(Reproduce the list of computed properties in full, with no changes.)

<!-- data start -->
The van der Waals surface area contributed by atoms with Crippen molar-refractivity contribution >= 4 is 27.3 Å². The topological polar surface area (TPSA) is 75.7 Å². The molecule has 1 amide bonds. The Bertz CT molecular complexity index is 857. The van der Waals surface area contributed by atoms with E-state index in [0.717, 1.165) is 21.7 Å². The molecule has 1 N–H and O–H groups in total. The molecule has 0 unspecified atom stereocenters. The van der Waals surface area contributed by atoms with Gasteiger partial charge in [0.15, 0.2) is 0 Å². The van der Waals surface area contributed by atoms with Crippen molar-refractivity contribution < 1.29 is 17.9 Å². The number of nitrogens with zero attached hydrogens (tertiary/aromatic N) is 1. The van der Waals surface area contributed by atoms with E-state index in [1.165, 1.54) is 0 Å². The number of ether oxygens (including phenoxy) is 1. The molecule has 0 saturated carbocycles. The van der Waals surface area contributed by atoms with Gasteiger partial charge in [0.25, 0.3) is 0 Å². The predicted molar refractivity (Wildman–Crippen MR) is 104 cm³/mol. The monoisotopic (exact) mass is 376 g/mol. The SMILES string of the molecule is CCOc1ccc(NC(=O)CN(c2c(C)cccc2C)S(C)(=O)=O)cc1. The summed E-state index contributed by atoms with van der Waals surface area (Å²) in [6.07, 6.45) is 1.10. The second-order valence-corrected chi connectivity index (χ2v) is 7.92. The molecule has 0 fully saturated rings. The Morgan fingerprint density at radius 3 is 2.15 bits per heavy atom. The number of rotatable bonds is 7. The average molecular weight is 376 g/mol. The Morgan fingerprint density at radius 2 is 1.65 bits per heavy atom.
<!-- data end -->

The van der Waals surface area contributed by atoms with Crippen molar-refractivity contribution >= 4 is 27.3 Å². The topological polar surface area (TPSA) is 75.7 Å². The molecule has 1 amide bonds. The Bertz CT molecular complexity index is 857. The van der Waals surface area contributed by atoms with E-state index in [0.717, 1.165) is 21.7 Å². The molecule has 1 N–H and O–H groups in total. The molecule has 0 unspecified atom stereocenters. The van der Waals surface area contributed by atoms with Gasteiger partial charge in [0.15, 0.2) is 0 Å². The van der Waals surface area contributed by atoms with Crippen molar-refractivity contribution < 1.29 is 17.9 Å². The number of nitrogens with zero attached hydrogens (tertiary/aromatic N) is 1. The van der Waals surface area contributed by atoms with E-state index in [1.165, 1.54) is 0 Å². The number of ether oxygens (including phenoxy) is 1. The molecule has 0 saturated carbocycles. The van der Waals surface area contributed by atoms with Gasteiger partial charge in [0.25, 0.3) is 0 Å². The predicted molar refractivity (Wildman–Crippen MR) is 104 cm³/mol. The monoisotopic (exact) mass is 376 g/mol. The SMILES string of the molecule is CCOc1ccc(NC(=O)CN(c2c(C)cccc2C)S(C)(=O)=O)cc1. The summed E-state index contributed by atoms with van der Waals surface area (Å²) in [6.07, 6.45) is 1.10. The second-order valence-corrected chi connectivity index (χ2v) is 7.92. The molecule has 0 fully saturated rings. The Morgan fingerprint density at radius 3 is 2.15 bits per heavy atom. The number of rotatable bonds is 7. The average molecular weight is 376 g/mol. The Morgan fingerprint density at radius 2 is 1.65 bits per heavy atom.